Adventure by Sherwood Anderson
In Adventure by Sherwood Anderson we have the theme of aspirations, innocence, loneliness, isolation, letting go, paralysis and connection. Taken from his Winesburg, Ohio collection the story is narrated in the third person by an unnamed narrator and after reading the story the reader realises how symbolically important Anderson’s physical description of Alice is. By describing Alice’s head as being large and overshadowing her body Anderson may be suggesting that Alice rather than living life, lives her life in her head. In essence thinking about life (and Ned) rather than actually going out and living her life (with another man). The fact that Alice’s shoulders are ‘stooped’ may also be important as it suggests that Alice might be carrying a weight (the past). Anderson also appears to be exploring the theme of aspirations. It is clear to the reader that when Alice was sixteen she had fallen in love with Ned and just as Ned wanted to progress in the world and move to Cleveland, Alice wanted to follow him. With the intention of first living with Ned and then when she was older marrying him. At no stage in the story does Alice let go of Ned or her aspirations to marry him despite the passing of time.
There is also a sense of innocence in the story. Something that is noticeable after Alice and Ned have made love. Ned tells Alice ‘now we will have to stick to each other, whatever happens we will have to do that.’ Though it is clear to the reader that after Ned leaves Winesburg he eventually forgets about Alice, she on the other hand remains true to Ned’s statement. Which again would highlight Alice’s inability to let go of either Ned or the past. It is also noticeable that ‘for a number of years nothing could have induced her (Alice) to believe that Ned Currie would not in the end return to her.’ This line may be important as it further highlights Alice’s inability to let go of Ned (and the past). Anderson may also be placing a spotlight on the tradition that existed at the time the story was written with it being believed that a single woman should remain faithful to her first love and not explore any type of relationship with another man. Something that becomes clearer to the reader when Alice whispers ‘I am his wife and shall remain his wife whether he comes back or not.’ Also Alice isolates herself from other suitors believing it to be ‘monstrous’ to give herself to another man. Which would further suggest that Alice adheres to the traditional beliefs that existed at the time when it came to a man and a woman having a relationship.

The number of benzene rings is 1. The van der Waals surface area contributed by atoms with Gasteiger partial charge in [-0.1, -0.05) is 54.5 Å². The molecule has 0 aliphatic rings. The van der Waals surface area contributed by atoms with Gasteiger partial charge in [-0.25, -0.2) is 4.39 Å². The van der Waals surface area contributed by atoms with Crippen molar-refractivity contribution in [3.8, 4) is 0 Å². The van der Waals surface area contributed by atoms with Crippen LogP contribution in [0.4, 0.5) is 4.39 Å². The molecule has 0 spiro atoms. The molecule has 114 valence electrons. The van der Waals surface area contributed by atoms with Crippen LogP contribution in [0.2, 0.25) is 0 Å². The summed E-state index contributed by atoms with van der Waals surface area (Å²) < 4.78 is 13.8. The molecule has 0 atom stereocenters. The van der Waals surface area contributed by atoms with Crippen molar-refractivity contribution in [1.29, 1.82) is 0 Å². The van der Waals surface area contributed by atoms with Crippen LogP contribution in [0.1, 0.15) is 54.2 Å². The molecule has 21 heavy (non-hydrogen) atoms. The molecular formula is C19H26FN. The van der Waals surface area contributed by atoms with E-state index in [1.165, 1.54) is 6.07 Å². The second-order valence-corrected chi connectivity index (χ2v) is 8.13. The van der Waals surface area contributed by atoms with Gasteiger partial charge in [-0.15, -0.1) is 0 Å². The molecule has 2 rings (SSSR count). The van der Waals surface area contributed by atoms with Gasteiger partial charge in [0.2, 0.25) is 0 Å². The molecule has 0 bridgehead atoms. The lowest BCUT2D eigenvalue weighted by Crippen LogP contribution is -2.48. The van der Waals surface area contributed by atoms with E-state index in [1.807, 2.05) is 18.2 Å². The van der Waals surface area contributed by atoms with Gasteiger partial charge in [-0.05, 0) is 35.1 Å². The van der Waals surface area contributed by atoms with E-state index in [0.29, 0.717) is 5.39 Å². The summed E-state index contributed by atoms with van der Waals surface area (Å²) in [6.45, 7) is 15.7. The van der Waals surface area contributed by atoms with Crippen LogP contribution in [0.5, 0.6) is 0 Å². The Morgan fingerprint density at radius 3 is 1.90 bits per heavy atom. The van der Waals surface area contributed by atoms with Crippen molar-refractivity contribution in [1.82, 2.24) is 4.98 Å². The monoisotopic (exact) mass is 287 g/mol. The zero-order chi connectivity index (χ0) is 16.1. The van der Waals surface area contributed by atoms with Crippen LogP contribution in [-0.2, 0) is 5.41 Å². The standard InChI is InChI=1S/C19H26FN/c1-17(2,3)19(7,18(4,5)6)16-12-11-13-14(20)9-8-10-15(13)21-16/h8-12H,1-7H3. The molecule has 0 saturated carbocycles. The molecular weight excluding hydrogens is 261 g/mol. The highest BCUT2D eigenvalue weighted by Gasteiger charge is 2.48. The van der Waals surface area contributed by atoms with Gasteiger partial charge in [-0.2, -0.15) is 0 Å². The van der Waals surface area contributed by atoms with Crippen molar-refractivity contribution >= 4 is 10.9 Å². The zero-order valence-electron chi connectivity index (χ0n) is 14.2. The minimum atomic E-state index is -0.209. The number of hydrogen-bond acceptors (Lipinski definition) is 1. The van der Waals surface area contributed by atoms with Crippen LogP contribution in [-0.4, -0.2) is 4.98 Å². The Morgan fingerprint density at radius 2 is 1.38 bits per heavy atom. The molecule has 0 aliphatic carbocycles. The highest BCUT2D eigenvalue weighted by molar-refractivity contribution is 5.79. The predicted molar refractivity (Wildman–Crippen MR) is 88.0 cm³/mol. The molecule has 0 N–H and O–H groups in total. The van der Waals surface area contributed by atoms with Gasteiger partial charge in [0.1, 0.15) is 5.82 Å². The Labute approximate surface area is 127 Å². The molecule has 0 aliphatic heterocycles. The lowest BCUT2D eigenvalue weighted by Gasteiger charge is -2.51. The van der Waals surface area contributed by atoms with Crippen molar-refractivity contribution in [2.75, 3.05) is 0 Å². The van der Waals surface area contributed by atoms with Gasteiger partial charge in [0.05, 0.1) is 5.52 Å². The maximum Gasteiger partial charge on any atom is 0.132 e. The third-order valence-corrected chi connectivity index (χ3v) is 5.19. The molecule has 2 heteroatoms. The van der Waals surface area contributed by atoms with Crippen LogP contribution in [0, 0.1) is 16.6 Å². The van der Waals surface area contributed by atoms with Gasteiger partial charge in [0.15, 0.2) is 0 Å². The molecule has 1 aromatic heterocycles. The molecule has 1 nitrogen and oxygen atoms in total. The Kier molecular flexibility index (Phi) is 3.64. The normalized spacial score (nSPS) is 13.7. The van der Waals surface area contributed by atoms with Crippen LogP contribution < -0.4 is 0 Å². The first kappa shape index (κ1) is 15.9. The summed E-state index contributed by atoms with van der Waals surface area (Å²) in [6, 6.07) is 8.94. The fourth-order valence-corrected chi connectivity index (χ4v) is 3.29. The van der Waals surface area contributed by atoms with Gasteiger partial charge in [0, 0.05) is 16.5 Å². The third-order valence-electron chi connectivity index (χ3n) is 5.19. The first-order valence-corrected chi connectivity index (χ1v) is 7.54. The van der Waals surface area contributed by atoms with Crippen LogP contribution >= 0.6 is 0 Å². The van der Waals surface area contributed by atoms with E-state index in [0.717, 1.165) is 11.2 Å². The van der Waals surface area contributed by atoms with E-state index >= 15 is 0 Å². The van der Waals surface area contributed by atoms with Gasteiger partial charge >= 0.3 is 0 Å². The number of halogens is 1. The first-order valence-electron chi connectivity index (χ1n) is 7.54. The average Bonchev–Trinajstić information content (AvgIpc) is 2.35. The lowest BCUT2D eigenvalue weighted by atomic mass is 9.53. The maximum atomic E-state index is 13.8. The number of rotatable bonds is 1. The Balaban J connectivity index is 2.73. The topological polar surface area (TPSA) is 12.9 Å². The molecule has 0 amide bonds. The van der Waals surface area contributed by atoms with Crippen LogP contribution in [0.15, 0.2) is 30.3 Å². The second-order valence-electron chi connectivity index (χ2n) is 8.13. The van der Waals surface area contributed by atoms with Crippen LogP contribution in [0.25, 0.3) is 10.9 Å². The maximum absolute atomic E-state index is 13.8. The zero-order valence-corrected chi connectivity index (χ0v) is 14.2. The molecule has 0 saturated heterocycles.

The theme of loneliness and isolation is self-evident in the story. Rather than attempting to engage with other people Alice begins to get attached to inanimate objects in her room. Also when praying she whispered ‘things she wanted to say to her lover.’ If anything rather than living her life, Alice is living in her head. Isolated from others. Something that is noticeable when she takes out her bank book and stares at it. Imagining ‘that the interest would support both herself and her future husband.’ It is also interesting that Alice has very little conversation with her employer and at times the store can be empty for hours. This is important as it suggests that not only is Alice lonely in work but she is further isolated from others for most of the day while she is working. Both Alice’s loneliness and isolation contribute to her feeling desperate. Something that the reader becomes aware of when we discover that on occasions Alice would put her head on the store counter and cry. Repeating the words ‘Oh, Ned, I am waiting.’ If anything there is a complete paralysis in Alice’s life. Unlike Ned who has left and moved to Chicago. Alice is going nowhere and remains rooted to the past. Again unable to let go.
The ending of the story is also interesting as it becomes clear to the reader just how desperate Alice has become. She places a blanket between the sheets of her bed and caresses it. What is significant about Alice’s action is the fact that the blanket does not necessarily represent Ned or any other man. But instead it serves to highlight how lonely Alice really is. She wants to be loved by someone. How deeply affected by her loneliness Alice actually is, is also noticeable by the actions she takes in order to try and connect with another person. She runs out onto the street naked. The fact that the old man is ‘somewhat deaf’ may also be important as it suggests that Alice has not been heard, literally and symbolically. It is also interesting that when Alice returns to her room she pulls the dressing table across the doorway. Symbolically Anderson could be suggesting not only is Alice blocking out the world around her but she may also be trapping herself again. Having already spent the last eleven years of her life waiting for Ned and then for somebody to love her. If anything Alice is to remain alone or paralyzed and stuck in Winesburg.